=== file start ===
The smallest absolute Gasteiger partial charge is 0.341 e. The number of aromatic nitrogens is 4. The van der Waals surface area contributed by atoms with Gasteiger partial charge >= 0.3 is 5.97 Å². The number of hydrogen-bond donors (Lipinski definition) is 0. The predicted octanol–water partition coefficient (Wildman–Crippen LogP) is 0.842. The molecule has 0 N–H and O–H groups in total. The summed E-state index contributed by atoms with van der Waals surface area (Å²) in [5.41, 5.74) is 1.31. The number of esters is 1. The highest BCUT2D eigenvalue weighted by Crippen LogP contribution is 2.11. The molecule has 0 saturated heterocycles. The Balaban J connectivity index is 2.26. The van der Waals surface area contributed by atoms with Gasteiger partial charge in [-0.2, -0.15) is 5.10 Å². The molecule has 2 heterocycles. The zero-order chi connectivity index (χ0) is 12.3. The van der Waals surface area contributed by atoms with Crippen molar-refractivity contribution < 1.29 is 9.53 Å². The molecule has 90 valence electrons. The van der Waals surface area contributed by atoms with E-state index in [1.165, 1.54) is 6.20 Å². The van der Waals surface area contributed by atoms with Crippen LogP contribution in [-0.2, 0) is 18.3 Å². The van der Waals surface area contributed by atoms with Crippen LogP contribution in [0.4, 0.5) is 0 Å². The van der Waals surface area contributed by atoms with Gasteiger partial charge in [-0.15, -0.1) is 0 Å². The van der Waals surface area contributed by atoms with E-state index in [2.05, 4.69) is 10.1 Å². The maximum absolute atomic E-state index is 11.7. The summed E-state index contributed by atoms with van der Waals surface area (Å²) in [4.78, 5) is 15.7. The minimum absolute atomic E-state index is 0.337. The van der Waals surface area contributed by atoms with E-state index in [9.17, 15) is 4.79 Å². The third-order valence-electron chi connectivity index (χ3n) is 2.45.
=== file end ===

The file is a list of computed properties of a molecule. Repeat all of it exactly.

The smallest absolute Gasteiger partial charge is 0.341 e. The number of aromatic nitrogens is 4. The van der Waals surface area contributed by atoms with Gasteiger partial charge >= 0.3 is 5.97 Å². The number of hydrogen-bond donors (Lipinski definition) is 0. The predicted octanol–water partition coefficient (Wildman–Crippen LogP) is 0.842. The molecule has 0 N–H and O–H groups in total. The summed E-state index contributed by atoms with van der Waals surface area (Å²) in [5.41, 5.74) is 1.31. The number of esters is 1. The highest BCUT2D eigenvalue weighted by Crippen LogP contribution is 2.11. The molecule has 0 saturated heterocycles. The Balaban J connectivity index is 2.26. The van der Waals surface area contributed by atoms with Gasteiger partial charge in [-0.2, -0.15) is 5.10 Å². The molecule has 2 heterocycles. The zero-order chi connectivity index (χ0) is 12.3. The van der Waals surface area contributed by atoms with Crippen molar-refractivity contribution < 1.29 is 9.53 Å². The molecule has 90 valence electrons. The van der Waals surface area contributed by atoms with E-state index in [1.165, 1.54) is 6.20 Å². The van der Waals surface area contributed by atoms with Crippen LogP contribution in [-0.2, 0) is 18.3 Å². The van der Waals surface area contributed by atoms with Crippen LogP contribution in [0.4, 0.5) is 0 Å². The van der Waals surface area contributed by atoms with Gasteiger partial charge in [-0.15, -0.1) is 0 Å². The van der Waals surface area contributed by atoms with E-state index in [2.05, 4.69) is 10.1 Å². The maximum absolute atomic E-state index is 11.7. The summed E-state index contributed by atoms with van der Waals surface area (Å²) in [4.78, 5) is 15.7. The minimum absolute atomic E-state index is 0.337. The van der Waals surface area contributed by atoms with E-state index in [9.17, 15) is 4.79 Å². The third-order valence-electron chi connectivity index (χ3n) is 2.45.